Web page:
How much is your rescued dog worth? In the eyes of the law, it may not be much.
Dog parents know their pup’s worth can be measured by far more than his or her monetary value; after all, how can one put a price tag on the comfort of cuddles and (at times stinky) kisses? But the mysterious pedigree makes determining the “market value” of an adopted dog all the more difficult in the event that tragedy strikes.
That’s the case for Lola, an eight year-old Dachshund mix who passed away from renal failure after allegedly being given a medication she wasn’t supposed to receive by an upscale dog boarding facility in Georgia. Her family is seeking $68,000 to cover veterinary expenses they undertook to try to save her life and compensate for the loss of their pet, but the kennel is asking the courts to dismiss the case on the grounds that the dog’s life was only worth the “purchase price”, which amounts to nothing as mixed breed dog.
The Monyaks boarded their two dogs – Lola and Callie, a larger ten year-old Lab mix – at “The Inn”, a Barking Hound Village kennel, while on vacation in 2012. Lola purportedly received Callie’s dose of Rimadyl for arthritis. Rather than alert the family to the mistake, a brief filed in support of the Monyaks by the Animal Legal Defense Fund alleges that the facility tried to cover it up, losing the medicine logs and erasing surveillance tape.
Upon picking up their dogs, the Monyaks immediately noticed a change in Lola. The food-loving pup showed no interest in her meals, then began trembling and vomiting. Her vets determined that her kidneys were failing, likely being caused by an overdose of Rimadyl. Their vet told them they received a phone call from the boarding facility stating that Lola had run out of her prescription for pills, which confused them since she was only prescribed heartworm medication. The tiny dog had to transferred to the University of Florida Small Animal Hospital for dialysis, returning home to Georgia for periods of time when she recovered. But in March of 2013, she stopped responding to treatment and passed away before her family could make it there to say goodbye.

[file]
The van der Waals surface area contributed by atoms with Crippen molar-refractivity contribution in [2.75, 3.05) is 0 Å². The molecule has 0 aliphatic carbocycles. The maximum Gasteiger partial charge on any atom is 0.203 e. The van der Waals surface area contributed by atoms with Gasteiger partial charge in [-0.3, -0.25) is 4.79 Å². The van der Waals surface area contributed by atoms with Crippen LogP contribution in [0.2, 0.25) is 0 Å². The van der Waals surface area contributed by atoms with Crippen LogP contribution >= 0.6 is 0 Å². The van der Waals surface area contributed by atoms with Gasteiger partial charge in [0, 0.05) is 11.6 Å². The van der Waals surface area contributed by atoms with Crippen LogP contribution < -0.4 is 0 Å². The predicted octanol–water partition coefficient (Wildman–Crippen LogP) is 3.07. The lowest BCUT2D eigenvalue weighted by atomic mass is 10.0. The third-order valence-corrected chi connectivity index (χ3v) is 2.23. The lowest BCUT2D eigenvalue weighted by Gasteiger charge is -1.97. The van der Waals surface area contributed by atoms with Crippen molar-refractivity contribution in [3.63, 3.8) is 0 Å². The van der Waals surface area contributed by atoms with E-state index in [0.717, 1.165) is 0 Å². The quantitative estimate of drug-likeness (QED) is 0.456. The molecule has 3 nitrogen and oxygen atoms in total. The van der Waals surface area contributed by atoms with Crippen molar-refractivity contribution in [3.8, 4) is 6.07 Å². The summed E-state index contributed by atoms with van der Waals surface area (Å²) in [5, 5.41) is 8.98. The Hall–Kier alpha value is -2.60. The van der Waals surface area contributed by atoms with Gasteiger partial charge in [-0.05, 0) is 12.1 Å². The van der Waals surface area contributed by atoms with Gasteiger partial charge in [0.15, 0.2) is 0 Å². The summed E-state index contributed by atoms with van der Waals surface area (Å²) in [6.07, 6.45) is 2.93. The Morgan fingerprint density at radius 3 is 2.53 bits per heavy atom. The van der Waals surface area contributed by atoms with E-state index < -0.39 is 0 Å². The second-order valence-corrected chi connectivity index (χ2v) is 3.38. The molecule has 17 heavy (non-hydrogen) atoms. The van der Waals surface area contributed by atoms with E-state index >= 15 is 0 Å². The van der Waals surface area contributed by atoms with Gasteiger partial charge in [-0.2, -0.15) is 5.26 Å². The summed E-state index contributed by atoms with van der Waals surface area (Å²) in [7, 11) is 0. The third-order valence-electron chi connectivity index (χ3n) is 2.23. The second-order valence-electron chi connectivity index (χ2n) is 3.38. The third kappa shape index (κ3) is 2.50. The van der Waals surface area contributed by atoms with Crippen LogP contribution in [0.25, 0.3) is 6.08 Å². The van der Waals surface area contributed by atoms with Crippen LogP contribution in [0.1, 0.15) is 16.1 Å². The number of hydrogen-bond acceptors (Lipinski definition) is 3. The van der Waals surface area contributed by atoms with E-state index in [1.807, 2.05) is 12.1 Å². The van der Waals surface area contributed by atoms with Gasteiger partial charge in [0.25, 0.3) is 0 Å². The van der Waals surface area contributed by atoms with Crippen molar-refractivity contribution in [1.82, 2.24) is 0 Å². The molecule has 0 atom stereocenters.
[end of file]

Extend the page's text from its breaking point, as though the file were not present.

Lola joined the Monyak family in 2005, when their 10-year-old daughter Suzanne wanted to adopt a dog of her own. She was a smart, fun dog who brought her family joy. Watching a dog suffer through extreme pain and ultimately losing them is understandably devastating to anyone who’s ever loved a pet.
The kennel’s response
However, Barking Hound Village’s lawyers bring up court precedents stating that a the amount that can be recovered for a pet only applies to the market value, removing any sentimental value from consideration. In that case, Lola would be worth nothing. Their filing states, “The purchase price of the Dachshund was zero dollars, the rescue dog never generated revenue and nothing occurred during the Monyaks’ ownership of the dog that would have increased her market value,” the company’s filing said. “The mixed-breed Dachshund had no special training or unique characteristics other than that of ‘family dog.’” They argue the pets are property and therefore the Monyaks could only recover the market value of that property before it was destroyed.
But the ALDF’s brief on Lola’s case argued that it was hypocritical of the business to “exploit the value of the human-companion bond, while simultaneously arguing that the same should be unrecoverable” in the event of a case like wrongful death. That line of reasoning makes sense to Michael Wells, a University of Georgia law school professor specializing in insurance and tort law. “I assume (the Monyaks) paid a substantial amount of money to the kennel to take care of their dog,” Wells said. “To then say the dog has no market value doesn’t seem to square with the commitment the kennel made and the money it made from the transaction itself.”
Other veterinary and kennel organizations support Barking Hound Village’s position, saying that the costs for care will rise as a result. Says their friend-of-the-court brief: “Concerns over expanded liability may cause some services, such as free clinics for spaying and neutering, to close,” the groups said. “Shelters, rescues and other services may no longer afford to take in dogs and other pets…Fewer people will get pets, leaving more pets abandoned in shelters to die.”
Elizabeth Monyak believes that Lola’s market value isn’t the only way to assign worth to her family’s beloved pet. “Their position is that a dog is like a toaster,” Elizabeth Monyak said. “When you break it, you throw it away and get a new one. A dog is indeed property under the law, but it’s a different kind of property.”
Now it’s up to the Georgia Supreme Court to decide: how much is Lola worth?
What do you think, readers? Is this the face of an object, worth no more than “market value”? Let us know your thoughts in the comments!
Featured image and H/T via MyAJC